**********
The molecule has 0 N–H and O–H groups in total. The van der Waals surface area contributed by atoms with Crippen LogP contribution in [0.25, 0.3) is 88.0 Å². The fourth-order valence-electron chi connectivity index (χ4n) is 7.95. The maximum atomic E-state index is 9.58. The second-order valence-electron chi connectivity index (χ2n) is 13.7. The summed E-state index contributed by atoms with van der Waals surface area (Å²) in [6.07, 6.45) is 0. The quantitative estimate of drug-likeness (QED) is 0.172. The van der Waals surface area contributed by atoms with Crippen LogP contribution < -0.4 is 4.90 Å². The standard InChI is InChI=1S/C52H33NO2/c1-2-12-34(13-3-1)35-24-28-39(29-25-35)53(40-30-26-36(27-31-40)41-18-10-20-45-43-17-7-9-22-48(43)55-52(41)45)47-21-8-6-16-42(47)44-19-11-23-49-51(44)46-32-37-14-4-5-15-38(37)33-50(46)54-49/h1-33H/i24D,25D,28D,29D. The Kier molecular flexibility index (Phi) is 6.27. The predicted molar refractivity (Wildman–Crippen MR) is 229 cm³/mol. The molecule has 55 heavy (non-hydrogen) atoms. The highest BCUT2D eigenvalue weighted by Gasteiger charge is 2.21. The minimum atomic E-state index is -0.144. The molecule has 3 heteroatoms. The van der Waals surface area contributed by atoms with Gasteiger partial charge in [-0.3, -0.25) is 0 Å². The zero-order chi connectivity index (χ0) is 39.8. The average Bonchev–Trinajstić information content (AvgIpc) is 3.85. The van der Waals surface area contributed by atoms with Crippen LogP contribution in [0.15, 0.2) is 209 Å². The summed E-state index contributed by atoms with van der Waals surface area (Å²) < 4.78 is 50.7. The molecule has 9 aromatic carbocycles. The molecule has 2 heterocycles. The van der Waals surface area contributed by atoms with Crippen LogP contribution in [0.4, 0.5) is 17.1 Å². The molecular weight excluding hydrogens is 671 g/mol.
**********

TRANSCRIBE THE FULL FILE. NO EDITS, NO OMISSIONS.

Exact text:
The molecule has 0 N–H and O–H groups in total. The van der Waals surface area contributed by atoms with Crippen LogP contribution in [0.25, 0.3) is 88.0 Å². The fourth-order valence-electron chi connectivity index (χ4n) is 7.95. The maximum atomic E-state index is 9.58. The second-order valence-electron chi connectivity index (χ2n) is 13.7. The summed E-state index contributed by atoms with van der Waals surface area (Å²) in [6.07, 6.45) is 0. The quantitative estimate of drug-likeness (QED) is 0.172. The van der Waals surface area contributed by atoms with Crippen LogP contribution < -0.4 is 4.90 Å². The standard InChI is InChI=1S/C52H33NO2/c1-2-12-34(13-3-1)35-24-28-39(29-25-35)53(40-30-26-36(27-31-40)41-18-10-20-45-43-17-7-9-22-48(43)55-52(41)45)47-21-8-6-16-42(47)44-19-11-23-49-51(44)46-32-37-14-4-5-15-38(37)33-50(46)54-49/h1-33H/i24D,25D,28D,29D. The Kier molecular flexibility index (Phi) is 6.27. The predicted molar refractivity (Wildman–Crippen MR) is 229 cm³/mol. The molecule has 55 heavy (non-hydrogen) atoms. The highest BCUT2D eigenvalue weighted by Gasteiger charge is 2.21. The minimum atomic E-state index is -0.144. The molecule has 3 heteroatoms. The van der Waals surface area contributed by atoms with Gasteiger partial charge in [-0.3, -0.25) is 0 Å². The zero-order chi connectivity index (χ0) is 39.8. The average Bonchev–Trinajstić information content (AvgIpc) is 3.85. The van der Waals surface area contributed by atoms with Crippen LogP contribution in [0.15, 0.2) is 209 Å². The summed E-state index contributed by atoms with van der Waals surface area (Å²) < 4.78 is 50.7. The molecule has 9 aromatic carbocycles. The molecule has 2 heterocycles. The van der Waals surface area contributed by atoms with Crippen LogP contribution in [0.4, 0.5) is 17.1 Å². The molecular weight excluding hydrogens is 671 g/mol.